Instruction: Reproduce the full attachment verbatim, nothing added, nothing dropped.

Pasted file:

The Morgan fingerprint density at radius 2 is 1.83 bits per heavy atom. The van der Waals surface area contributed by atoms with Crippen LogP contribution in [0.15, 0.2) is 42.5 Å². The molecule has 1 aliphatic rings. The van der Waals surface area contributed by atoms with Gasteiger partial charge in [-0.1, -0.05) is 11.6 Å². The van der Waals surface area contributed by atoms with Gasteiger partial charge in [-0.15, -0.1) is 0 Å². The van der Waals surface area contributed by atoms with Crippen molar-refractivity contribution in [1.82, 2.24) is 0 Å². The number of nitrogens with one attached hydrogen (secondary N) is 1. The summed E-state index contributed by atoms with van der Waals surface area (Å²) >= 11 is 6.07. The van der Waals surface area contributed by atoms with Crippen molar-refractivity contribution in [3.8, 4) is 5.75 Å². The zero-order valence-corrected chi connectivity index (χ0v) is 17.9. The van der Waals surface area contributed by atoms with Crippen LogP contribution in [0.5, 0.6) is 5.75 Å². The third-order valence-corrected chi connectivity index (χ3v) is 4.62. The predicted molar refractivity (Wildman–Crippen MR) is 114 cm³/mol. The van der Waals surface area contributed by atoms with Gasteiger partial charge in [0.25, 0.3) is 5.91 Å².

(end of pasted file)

The Morgan fingerprint density at radius 2 is 1.83 bits per heavy atom. The van der Waals surface area contributed by atoms with Crippen LogP contribution in [0.15, 0.2) is 42.5 Å². The molecule has 1 aliphatic rings. The van der Waals surface area contributed by atoms with Gasteiger partial charge in [-0.1, -0.05) is 11.6 Å². The van der Waals surface area contributed by atoms with Gasteiger partial charge in [-0.15, -0.1) is 0 Å². The van der Waals surface area contributed by atoms with Crippen molar-refractivity contribution in [1.82, 2.24) is 0 Å². The number of nitrogens with one attached hydrogen (secondary N) is 1. The summed E-state index contributed by atoms with van der Waals surface area (Å²) >= 11 is 6.07. The van der Waals surface area contributed by atoms with Crippen molar-refractivity contribution in [3.8, 4) is 5.75 Å². The zero-order valence-corrected chi connectivity index (χ0v) is 17.9. The van der Waals surface area contributed by atoms with Crippen LogP contribution in [0.5, 0.6) is 5.75 Å². The third-order valence-corrected chi connectivity index (χ3v) is 4.62. The predicted molar refractivity (Wildman–Crippen MR) is 114 cm³/mol. The van der Waals surface area contributed by atoms with Gasteiger partial charge in [0.25, 0.3) is 5.91 Å².